Dawn visits both Vesta and Ceres, thanks to its patient solar electric ion propulsion. AFAIK more xenon and perhaps a little more hydrazine for the attitude thrusters, would've sufficed to give it power to visit even more targets.
But what is the geography of a multi asteroid trip like? Looking at the diagrams below, asteroid families are identified with similar semi-major axis, inclination and eccentricity. Could a SEP spacecraft like Dawn+ visit several asteroids a year within such a family? Massalia and Koronis look pretty well concentrated. And aren't most NEA thought to come from one single family with low inclination in the inner part of the Main Belt and wouldn't it be interesting and easier to visit them out there than trying to catch them at perihelion where they are more spread out due to differences in eccentricities and higher velocities?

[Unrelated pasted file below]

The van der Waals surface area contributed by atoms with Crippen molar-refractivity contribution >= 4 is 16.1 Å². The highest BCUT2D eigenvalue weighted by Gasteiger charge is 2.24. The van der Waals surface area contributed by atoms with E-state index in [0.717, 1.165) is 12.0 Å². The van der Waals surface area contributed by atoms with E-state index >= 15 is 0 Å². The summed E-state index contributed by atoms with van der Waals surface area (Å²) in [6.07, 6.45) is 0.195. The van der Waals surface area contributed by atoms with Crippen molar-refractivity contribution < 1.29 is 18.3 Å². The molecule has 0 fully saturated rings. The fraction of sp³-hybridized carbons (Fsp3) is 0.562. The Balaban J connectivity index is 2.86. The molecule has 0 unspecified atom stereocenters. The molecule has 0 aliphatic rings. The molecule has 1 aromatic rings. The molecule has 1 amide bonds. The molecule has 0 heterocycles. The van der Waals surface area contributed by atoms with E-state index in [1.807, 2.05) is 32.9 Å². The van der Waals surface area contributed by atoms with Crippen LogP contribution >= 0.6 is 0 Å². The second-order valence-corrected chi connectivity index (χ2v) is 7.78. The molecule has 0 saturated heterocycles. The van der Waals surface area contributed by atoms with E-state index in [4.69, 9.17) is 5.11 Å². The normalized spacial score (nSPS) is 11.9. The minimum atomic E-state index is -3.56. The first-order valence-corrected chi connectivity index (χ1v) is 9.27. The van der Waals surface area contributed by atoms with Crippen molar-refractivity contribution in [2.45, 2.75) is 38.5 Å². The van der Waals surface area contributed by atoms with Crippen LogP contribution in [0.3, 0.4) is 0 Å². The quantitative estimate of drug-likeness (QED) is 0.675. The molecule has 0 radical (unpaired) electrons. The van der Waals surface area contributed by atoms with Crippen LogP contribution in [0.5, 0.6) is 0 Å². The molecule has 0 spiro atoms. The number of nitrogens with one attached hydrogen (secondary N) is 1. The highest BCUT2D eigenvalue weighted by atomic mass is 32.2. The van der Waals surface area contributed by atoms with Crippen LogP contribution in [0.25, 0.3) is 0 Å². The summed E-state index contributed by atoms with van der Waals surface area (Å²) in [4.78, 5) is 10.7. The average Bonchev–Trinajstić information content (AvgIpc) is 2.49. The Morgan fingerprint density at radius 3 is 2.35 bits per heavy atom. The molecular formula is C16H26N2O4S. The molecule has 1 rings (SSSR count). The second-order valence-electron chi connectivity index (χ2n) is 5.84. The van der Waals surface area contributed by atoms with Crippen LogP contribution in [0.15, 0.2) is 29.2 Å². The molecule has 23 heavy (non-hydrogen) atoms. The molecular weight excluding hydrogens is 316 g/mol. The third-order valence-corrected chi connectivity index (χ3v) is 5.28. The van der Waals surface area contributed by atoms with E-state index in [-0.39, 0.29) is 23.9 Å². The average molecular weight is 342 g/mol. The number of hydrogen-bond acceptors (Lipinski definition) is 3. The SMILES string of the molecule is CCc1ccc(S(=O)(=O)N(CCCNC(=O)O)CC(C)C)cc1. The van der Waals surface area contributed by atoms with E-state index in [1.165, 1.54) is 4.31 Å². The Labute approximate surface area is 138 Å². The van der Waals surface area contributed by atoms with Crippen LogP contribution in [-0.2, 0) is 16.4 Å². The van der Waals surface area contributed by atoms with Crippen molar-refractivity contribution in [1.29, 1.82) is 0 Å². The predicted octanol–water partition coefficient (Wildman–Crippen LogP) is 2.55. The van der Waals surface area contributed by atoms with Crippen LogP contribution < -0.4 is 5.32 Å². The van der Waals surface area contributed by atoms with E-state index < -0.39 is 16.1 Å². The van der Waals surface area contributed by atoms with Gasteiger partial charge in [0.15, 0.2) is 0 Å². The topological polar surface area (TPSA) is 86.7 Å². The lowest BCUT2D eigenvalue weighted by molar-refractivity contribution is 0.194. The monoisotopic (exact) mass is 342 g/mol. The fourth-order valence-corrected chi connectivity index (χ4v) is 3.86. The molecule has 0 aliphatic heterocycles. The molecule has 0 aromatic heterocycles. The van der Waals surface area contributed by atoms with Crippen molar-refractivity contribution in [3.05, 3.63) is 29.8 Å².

Couldn't Dawn make even one single near passage of any other asteroid during its long trip from Vesta to Ceres? Several other spacecrafts, like Rosetta and Chang'e 3 (upper stage) and New Horizons have done asteroid flybys without even being Main Belt missions.
To understand the scale in these diagrams, 0.1 AU is about 250 times the distance Earth-Moon. The distance between the perihelion Dwarf-Ceres is 0.5 AU which is about the distance between Earth and Mars when at the closest. The inclination of the Moon is about 1.5 degrees.
Inclination and semi-major axis: Inclination and eccentricity: